Your purchase fights hunger – 100 million meals and counting.
As a conscious consumer, we all want to support the products and companies that align with our values – women-owned, women-led, sustainable, artisan-made, hand-made, socially impactful.
When it comes to artisan-made goods, we know how uniquely powerful our hand-made offerings are and how much the double-impact means, but do you know why and how we are supporting female artisans? Women, uniquely, are the center of many communities, homes, families and societies. So how does buying goods made by female artisans trickle down to their children, their community and ultimately, society as a whole?
We thought you might want to know more.
We asked our artisan partner, Sonica Sarna, to tell us a bit more about the power of supporting female artisans, how we can best identify artisan-made goods that are made in fair labor and pay conditions, support women makers, and provide resources that empower and embolden them to access equal opportunities within their communities and marketplaces.
We believe that the power to be a true, conscious consumer lies in information and in transparency! We're thrilled to have interviewed Sonica, so we can pass this information on to you. As we all become more informed, everyone wins.
Q – In your experience, what is the unique impact of training and supporting female artisans, versus men?
A – Female artisans almost always save most of their income and put it towards educating their children. As a result, often their daughters are able to stay in school longer and the women are able to gain respect within their family and the larger community and society.
Q – Without programs like #Projecthrive, what jobs or opportunities would be available to women in Delhi?
A – The women who we work with live in slums with no natural light, running water or access to basic sanitation. These women would likely be working in sweatshops as thread cutters without training to gain more marketable and competitive skills.
Q – What training is offered, as part of #Projecthrive?
A – The women go through a three month paid industrial sewing training program, at the end of which they are qualified for well paying jobs as skilled tailors.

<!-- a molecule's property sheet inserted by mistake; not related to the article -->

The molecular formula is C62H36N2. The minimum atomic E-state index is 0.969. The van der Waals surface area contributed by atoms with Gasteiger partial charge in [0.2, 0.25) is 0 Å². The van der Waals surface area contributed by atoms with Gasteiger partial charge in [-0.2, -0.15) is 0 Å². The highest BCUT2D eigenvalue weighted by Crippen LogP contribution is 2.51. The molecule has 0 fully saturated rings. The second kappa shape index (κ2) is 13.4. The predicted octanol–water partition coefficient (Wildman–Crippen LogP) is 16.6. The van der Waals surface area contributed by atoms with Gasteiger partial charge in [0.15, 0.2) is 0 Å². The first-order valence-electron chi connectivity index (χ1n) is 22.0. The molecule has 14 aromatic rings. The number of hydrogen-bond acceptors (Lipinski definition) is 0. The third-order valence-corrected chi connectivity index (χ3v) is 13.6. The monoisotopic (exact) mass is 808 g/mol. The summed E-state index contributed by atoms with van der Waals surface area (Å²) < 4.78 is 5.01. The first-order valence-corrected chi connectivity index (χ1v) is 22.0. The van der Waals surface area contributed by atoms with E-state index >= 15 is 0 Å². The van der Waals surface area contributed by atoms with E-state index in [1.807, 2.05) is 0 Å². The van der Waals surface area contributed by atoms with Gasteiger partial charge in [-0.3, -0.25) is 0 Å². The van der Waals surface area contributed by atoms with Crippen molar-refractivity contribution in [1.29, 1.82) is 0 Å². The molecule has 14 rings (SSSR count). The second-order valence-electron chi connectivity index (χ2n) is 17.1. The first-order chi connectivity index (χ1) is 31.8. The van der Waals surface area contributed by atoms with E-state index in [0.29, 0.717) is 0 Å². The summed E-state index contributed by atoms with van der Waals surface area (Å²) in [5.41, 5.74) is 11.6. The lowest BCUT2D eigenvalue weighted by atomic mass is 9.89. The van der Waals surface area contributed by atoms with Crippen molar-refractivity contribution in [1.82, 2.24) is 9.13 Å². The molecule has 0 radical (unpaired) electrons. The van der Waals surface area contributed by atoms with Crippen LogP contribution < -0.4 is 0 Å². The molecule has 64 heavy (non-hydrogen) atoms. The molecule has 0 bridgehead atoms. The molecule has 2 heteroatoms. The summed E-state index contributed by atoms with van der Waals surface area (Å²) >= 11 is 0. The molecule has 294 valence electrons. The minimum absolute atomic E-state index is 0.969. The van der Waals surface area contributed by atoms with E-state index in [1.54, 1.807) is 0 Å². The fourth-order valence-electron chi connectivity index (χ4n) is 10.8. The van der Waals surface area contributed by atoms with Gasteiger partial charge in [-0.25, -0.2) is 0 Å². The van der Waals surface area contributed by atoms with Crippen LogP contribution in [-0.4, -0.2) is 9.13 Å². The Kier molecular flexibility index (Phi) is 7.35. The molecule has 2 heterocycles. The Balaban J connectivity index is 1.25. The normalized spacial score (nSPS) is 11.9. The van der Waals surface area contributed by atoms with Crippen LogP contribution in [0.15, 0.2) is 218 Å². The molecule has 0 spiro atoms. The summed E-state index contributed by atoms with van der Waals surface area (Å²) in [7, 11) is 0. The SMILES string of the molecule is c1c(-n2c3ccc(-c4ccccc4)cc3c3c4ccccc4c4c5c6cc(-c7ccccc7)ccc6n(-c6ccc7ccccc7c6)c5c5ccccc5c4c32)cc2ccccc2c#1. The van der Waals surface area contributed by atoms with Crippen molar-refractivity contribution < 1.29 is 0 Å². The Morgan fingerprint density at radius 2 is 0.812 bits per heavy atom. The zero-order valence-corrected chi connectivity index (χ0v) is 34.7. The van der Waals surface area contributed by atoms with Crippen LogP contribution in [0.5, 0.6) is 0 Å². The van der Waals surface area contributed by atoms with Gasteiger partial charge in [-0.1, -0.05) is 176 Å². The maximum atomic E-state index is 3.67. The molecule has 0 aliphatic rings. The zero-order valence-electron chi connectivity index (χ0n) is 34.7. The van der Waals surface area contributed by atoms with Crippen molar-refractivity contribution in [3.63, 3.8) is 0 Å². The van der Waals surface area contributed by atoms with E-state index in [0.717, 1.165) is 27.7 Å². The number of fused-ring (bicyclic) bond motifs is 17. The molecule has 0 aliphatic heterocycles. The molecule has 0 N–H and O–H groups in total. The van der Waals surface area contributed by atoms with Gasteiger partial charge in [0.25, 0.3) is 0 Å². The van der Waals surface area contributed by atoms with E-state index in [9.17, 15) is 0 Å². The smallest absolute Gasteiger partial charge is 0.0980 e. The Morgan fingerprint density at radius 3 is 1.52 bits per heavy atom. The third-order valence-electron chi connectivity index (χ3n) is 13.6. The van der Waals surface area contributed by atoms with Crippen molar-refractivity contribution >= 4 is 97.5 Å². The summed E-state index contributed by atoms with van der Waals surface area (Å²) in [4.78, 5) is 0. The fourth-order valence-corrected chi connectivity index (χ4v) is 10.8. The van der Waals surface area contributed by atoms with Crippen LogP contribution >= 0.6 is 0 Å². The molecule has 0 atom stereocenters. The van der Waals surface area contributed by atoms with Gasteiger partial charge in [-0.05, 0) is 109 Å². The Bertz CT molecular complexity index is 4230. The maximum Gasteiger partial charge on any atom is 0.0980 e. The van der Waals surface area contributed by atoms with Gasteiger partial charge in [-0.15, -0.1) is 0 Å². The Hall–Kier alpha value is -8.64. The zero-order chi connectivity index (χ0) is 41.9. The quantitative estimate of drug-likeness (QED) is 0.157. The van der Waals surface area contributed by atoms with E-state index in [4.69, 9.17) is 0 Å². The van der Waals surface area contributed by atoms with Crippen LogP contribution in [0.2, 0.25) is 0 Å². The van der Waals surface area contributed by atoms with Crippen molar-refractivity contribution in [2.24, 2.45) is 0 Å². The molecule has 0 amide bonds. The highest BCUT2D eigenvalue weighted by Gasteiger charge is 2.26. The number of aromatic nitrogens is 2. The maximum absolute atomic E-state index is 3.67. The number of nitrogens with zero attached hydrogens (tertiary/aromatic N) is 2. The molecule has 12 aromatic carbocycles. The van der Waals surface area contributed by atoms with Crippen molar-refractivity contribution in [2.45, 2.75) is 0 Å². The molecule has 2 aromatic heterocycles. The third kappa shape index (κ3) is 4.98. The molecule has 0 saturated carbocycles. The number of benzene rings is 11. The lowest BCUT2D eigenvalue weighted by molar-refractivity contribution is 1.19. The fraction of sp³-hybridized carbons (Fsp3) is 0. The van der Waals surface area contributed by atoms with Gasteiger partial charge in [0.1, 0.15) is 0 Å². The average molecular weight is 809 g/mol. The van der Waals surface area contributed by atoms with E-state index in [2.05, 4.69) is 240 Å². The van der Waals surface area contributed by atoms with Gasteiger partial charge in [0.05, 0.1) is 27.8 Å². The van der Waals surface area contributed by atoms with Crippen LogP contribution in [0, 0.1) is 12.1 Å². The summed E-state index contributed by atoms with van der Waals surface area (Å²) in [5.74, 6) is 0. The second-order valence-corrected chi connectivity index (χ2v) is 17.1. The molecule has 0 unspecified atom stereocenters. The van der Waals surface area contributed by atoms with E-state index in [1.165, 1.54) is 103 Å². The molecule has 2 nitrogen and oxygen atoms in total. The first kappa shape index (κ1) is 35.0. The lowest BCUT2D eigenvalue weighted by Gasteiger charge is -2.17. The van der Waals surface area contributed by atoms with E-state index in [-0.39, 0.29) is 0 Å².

Q – How many women can participate in the program, at a time?
A – 12, though we have capacity to scale to 30
Q – What does the average day of an artisan look like?
A – Most artisans work 6-8 hours each day at workshops within their community, so they walk to work. Our block print partners have many husband & wife teams that work side by side. The women, however, wake up much earlier, cook for the whole family including the elders, send their kids to school, work at the workshop, and then go home and take care of the family at night as well.
Q – After the training program, if they do not choose to work with Sonica, what might they go on to do? What new opportunities are opened up to them?
A – They can get jobs at any export factory or sewing unit. We are situated in the industrial area so there are a lot of factories in the region they can apply to for jobs.
Q – What can we all do, as consumers, to identify and support female artisan groups that are progressive and fair?
A – Pay attention to what brands are saying about their supply chain and support those that are transparent. Ask brands questions about how something was made and who made it. Show your support by voicing your opinion about supporting women in the supply chain. Each time you buy something, you are casting a vote toward what you support, so use that power and be vocal about your preferences. And most importantly educate other consumers.